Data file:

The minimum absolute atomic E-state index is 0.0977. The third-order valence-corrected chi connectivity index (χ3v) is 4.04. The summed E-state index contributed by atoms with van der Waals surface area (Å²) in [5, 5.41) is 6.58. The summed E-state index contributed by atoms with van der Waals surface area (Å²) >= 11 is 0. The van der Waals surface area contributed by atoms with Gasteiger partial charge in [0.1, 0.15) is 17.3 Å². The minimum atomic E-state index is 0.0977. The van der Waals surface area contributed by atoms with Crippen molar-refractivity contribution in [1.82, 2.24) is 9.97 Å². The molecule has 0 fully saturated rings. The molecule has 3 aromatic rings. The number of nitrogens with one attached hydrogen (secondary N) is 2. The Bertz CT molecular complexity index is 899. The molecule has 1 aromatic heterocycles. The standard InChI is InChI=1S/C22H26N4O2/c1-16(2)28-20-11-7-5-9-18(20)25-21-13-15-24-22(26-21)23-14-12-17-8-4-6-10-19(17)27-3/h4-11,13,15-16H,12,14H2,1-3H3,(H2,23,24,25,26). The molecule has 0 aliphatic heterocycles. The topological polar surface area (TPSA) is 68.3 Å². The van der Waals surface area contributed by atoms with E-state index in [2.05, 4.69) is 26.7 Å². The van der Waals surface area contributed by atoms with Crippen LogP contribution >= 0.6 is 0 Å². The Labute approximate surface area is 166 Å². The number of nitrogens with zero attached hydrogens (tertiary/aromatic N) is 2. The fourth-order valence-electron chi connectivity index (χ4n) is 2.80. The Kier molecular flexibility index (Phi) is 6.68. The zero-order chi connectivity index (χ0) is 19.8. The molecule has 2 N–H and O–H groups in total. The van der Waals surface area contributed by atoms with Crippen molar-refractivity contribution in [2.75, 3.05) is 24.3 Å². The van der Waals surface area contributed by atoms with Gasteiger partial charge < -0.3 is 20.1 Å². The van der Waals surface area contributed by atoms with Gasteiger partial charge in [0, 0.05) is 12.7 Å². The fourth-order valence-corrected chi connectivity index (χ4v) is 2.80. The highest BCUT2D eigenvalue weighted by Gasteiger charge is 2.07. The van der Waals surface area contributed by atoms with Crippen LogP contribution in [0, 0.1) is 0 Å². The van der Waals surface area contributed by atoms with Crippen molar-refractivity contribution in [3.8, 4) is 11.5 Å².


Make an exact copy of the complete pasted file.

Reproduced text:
The minimum absolute atomic E-state index is 0.0977. The third-order valence-corrected chi connectivity index (χ3v) is 4.04. The summed E-state index contributed by atoms with van der Waals surface area (Å²) in [5, 5.41) is 6.58. The summed E-state index contributed by atoms with van der Waals surface area (Å²) >= 11 is 0. The van der Waals surface area contributed by atoms with Gasteiger partial charge in [0.1, 0.15) is 17.3 Å². The minimum atomic E-state index is 0.0977. The van der Waals surface area contributed by atoms with Crippen molar-refractivity contribution in [1.82, 2.24) is 9.97 Å². The molecule has 0 fully saturated rings. The molecule has 3 aromatic rings. The number of nitrogens with one attached hydrogen (secondary N) is 2. The Bertz CT molecular complexity index is 899. The molecule has 1 aromatic heterocycles. The standard InChI is InChI=1S/C22H26N4O2/c1-16(2)28-20-11-7-5-9-18(20)25-21-13-15-24-22(26-21)23-14-12-17-8-4-6-10-19(17)27-3/h4-11,13,15-16H,12,14H2,1-3H3,(H2,23,24,25,26). The molecule has 0 aliphatic heterocycles. The topological polar surface area (TPSA) is 68.3 Å². The van der Waals surface area contributed by atoms with E-state index in [2.05, 4.69) is 26.7 Å². The van der Waals surface area contributed by atoms with Crippen LogP contribution >= 0.6 is 0 Å². The Labute approximate surface area is 166 Å². The number of nitrogens with zero attached hydrogens (tertiary/aromatic N) is 2. The fourth-order valence-electron chi connectivity index (χ4n) is 2.80. The Kier molecular flexibility index (Phi) is 6.68. The zero-order chi connectivity index (χ0) is 19.8. The molecule has 2 N–H and O–H groups in total. The van der Waals surface area contributed by atoms with Crippen molar-refractivity contribution in [2.75, 3.05) is 24.3 Å². The van der Waals surface area contributed by atoms with Gasteiger partial charge < -0.3 is 20.1 Å². The van der Waals surface area contributed by atoms with Gasteiger partial charge in [0, 0.05) is 12.7 Å². The fourth-order valence-corrected chi connectivity index (χ4v) is 2.80. The highest BCUT2D eigenvalue weighted by Gasteiger charge is 2.07. The van der Waals surface area contributed by atoms with Crippen LogP contribution in [0, 0.1) is 0 Å². The van der Waals surface area contributed by atoms with Crippen molar-refractivity contribution in [3.8, 4) is 11.5 Å².